But Shields’ impact has been as much about what he’s done off the mound as what he’s done on it. He’s served as a mentor to this team of young players, one that keeps getting younger with every highly touted prospect that gets his call to the big leagues. He’s been a particularly strong influence on Lucas Giolito, with the two set up next to each other in the clubhouse all season — that is until Michael Kopech arrived and Shields requested Kopech slide in between him and Giolito, again for mentoring purposes.

That’s a valuable thing on a team that figures to stay young as this rebuilding process moves along toward planned contention.

“I think more than anything, when you see how he’s continued to pitch and work through all of the things he’s done over the course of his career, I think he’s been a big factor by example,” manager Rick Renteria said prior to Tuesday’s game. “He goes out there and shows you how to get through innings, grind through some rough outings and continue to eat up outs. I think these guys are seeing it. He’s been someone that’s shown them why he’s been around for so many years.

“I think these guys have taken on some of his personality, some of his traits. Hopefully it’s something they can cling to and continue to help each other with. It certainly doesn’t hurt to have someone that’s something like that. He’s done everything he could to help with both between the lines and being in the clubhouse.”

“I’ve done it my whole career,” Shields said of that leadership, mentorship role. “Ever since I was in Tampa, I’ve prided myself in being a leader in this clubhouse and just helping the guys out and being a good teammate. Hopefully these guys take all of the advice and the experience that I’ve had over the years and take it to heart.”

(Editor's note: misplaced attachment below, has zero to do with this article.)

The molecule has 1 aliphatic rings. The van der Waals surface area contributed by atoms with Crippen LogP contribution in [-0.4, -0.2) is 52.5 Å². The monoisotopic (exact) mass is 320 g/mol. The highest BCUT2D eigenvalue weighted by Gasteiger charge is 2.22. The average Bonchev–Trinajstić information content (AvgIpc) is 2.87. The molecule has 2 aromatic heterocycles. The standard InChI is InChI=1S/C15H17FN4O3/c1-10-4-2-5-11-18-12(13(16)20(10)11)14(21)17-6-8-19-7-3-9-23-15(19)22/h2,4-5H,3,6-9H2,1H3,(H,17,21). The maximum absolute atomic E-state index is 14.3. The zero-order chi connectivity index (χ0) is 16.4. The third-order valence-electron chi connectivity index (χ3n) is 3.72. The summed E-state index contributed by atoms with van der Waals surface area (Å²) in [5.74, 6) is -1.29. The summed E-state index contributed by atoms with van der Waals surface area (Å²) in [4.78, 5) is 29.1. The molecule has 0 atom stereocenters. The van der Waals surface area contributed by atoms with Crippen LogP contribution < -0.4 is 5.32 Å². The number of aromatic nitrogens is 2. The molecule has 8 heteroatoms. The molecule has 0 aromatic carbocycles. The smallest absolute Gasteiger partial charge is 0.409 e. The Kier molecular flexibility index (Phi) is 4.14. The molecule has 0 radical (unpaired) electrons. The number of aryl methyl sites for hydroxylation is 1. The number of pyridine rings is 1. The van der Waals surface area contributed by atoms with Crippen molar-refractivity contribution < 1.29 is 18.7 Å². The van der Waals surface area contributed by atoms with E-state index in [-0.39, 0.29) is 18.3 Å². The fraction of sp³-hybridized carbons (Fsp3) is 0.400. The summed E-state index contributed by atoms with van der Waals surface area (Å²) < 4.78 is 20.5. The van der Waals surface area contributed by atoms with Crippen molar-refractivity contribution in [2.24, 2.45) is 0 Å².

Shields’ 2018 season is over, but is his time on the South Side?

He is expected to hit the free-agent market this winter, though given how impressive he was as a reliable arm and as a team leader in 2018, perhaps the White Sox opt to bring him back. Not only do they have a recent track record of making similar additions — see Hector Santiago and Miguel Gonzalez this past offseason — but they have a need in the starting rotation, two holes to fill in Shields’ spot and that of Kopech, who will miss the 2019 season as he recovers from Tommy John surgery.

It’s an option, if it’s something Shields and the White Sox both want to do. Certainly he’s given them reason to consider it with what he did this season.

“We’ll see where life takes me after this season’s over,” Shields said. “I’ve loved my time here, the guys are great, the coaching staff’s a great coaching staff, and the training staff, I can’t say enough about what they’ve done for me over the last three years. And just the organization itself has been an amazing organization to be a part of. So we’ll see where it goes this offseason.”

'We gotta bring it' — Cubs looking for motivation with five games left

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USA TODAY

'We gotta bring it' — Cubs looking for motivation with five games left

Thanks to a 6-0 loss to the Pirates Tuesday night, the Cubs are in an uncomfortable position in the NL Central division with just a half-game lead and five left to play, yet the clubhouse remains confident.

In fact, Mike Montgomery — who surrendered five runs on seven hits in four innings Tuesday — said after the game that this loss might serve a positive purpose.

"We got a resilient bunch of guys. We know where we’re at, and it’s kind of a little bit of motivation," Montgomery said. "We gotta bring it these last five games. Our guys know that, we’re not going to get discouraged. We’re going to regroup and get ready for tomorrow."